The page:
It is December now, and with the Christmas season coming into full swing, I have been taking some time to ponder the significance of the incarnation of our Lord.  After the Gospels, the book of Hebrews is the source of some of our greatest Christology in the New Testament, and it has much to say on the subject of the incarnation.  Consider the following:

“God, after He spoke long ago to the fathers in the prophets in many portions and in many ways, in these last days has spoken to us in His Son, whom He appointed heir of all things, through whom also He made the world.  And He is the radiance of His glory and the exact representation of His nature, and upholds all things by the word of His power.”  (Hebrews 1:1-3a)

Consider the first verse.  God revealed Himself in many ways and through many means up to the point of the incarnation, but in sending Jesus Christ to take on human flesh, God gave us the ultimate disclosure of Himself.  Jesus is, as it were, the ultimate Word spoken by God to men.  God had not dwelt among men since Adam and Eve sinned in the garden, but in the person of Christ, the One who made the world once again came to live among us — to identify with and sacrifice Himself for sinful men.

John echoes this same thought in John 1:14 when he writes, “And the Word became flesh, and dwelt among us, and we beheld His glory, glory as of the only begotten from the Father, full of grace and truth.”  The Greek word used for “dwelt” in this verse could actually be translated as “tabernacled”  which alludes to Old Testament imagery of God coming into Israel’s midst in the tabernacle, or the tent of worship, that was the center of Jewish religious life.

This whole idea of sinful men being able to behold the incarnate glory of God in the person of Christ is staggering, to say the least.  It reminds me of words written by Charles Wesley in his song, “Hark, The Herald Angels Sing”:  “Veiled in flesh the Godhead see; Hail th’incarnate Deity, Pleased as man with man to dwell, Jesus, our Emmanuel.”

Infinite God dwelling through finite humanity. . . Infinite spiritual holiness perfectly united with limited human flesh. . . Jesus existing as 100% man and 100% God.  It is this truth that Hebrews 1:3 seeks to elucidate.  Jesus is the exact representation of God among men.  And as Philippians 2 teaches us, Christ took on flesh for a purpose — “Although He existed in the form of God, {He} did not regard equality with God a thing to be grasped, but emptied Himself, taking the form of a bond-servant, and being made in the likeness of men.  And being found in appearance as a man, He humbled Himself by becoming obedient to the point of death, even death on a cross.” (Philippians 2:6-8)  The infinite clothed Himself in the finite to accomplish our redemption from sin.  Praise be to God!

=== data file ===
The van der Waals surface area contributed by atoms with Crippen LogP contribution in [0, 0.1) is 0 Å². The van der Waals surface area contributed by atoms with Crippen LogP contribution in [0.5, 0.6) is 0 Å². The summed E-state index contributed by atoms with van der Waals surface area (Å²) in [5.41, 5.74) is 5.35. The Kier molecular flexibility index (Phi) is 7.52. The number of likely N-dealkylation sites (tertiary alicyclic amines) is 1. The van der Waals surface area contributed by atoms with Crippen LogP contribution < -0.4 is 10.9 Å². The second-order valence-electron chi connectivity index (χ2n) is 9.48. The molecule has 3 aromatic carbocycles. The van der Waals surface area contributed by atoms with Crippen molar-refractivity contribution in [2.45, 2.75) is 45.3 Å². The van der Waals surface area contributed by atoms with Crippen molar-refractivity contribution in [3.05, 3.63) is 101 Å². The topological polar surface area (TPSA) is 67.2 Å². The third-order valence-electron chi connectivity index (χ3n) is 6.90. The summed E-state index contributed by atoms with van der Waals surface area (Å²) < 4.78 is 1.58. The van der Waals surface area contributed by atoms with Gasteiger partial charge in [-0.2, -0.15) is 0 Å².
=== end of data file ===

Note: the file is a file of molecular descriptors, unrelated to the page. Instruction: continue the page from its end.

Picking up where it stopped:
In the end, when we plumb the depths of the doctrine of the Incarnation, we eventually come to a point where must resign ourselves to divine mystery.  Scripture tells us that it happened, and Scripture tells us why it happened, but it does not fully disclose to us exactly how God united the infinite with the finite.  Yet this mystery is marvelous and beautiful in how it brought about our redemption from sin.

I want to close with a quote from Charles Spurgeon.  He said, “As Jesus Christ is a child in his human nature, he is born, begotten of the Holy Ghost, born of the Virgin Mary. He is as truly-born, as certainly a child, as any other man that ever lived upon the face of the earth. He is thus in his humanity a child born. But as Jesus Christ is God’s Son, he is not born; but given, begotten of his Father from before all worlds, begotten—not made, being of the same substance with the Father.  The doctrine of the eternal affiliation of Christ is to be received as an undoubted truth of our holy religion. But as to any explanation of it, no man should venture thereon, for it remaineth among the deep things of God—one of those solemn mysteries indeed, into which the angels dare not look, nor do they desire to pry into it—a mystery which we must not attempt to fathom, for it is utterly beyond the grasp of any finite being. As well might a gnat seek to drink in the ocean, as a finite creature to comprehend the Eternal God. A God whom we could understand would be no God. If we could grasp him he could not be infinite: if we could understand him, then were he not divine.”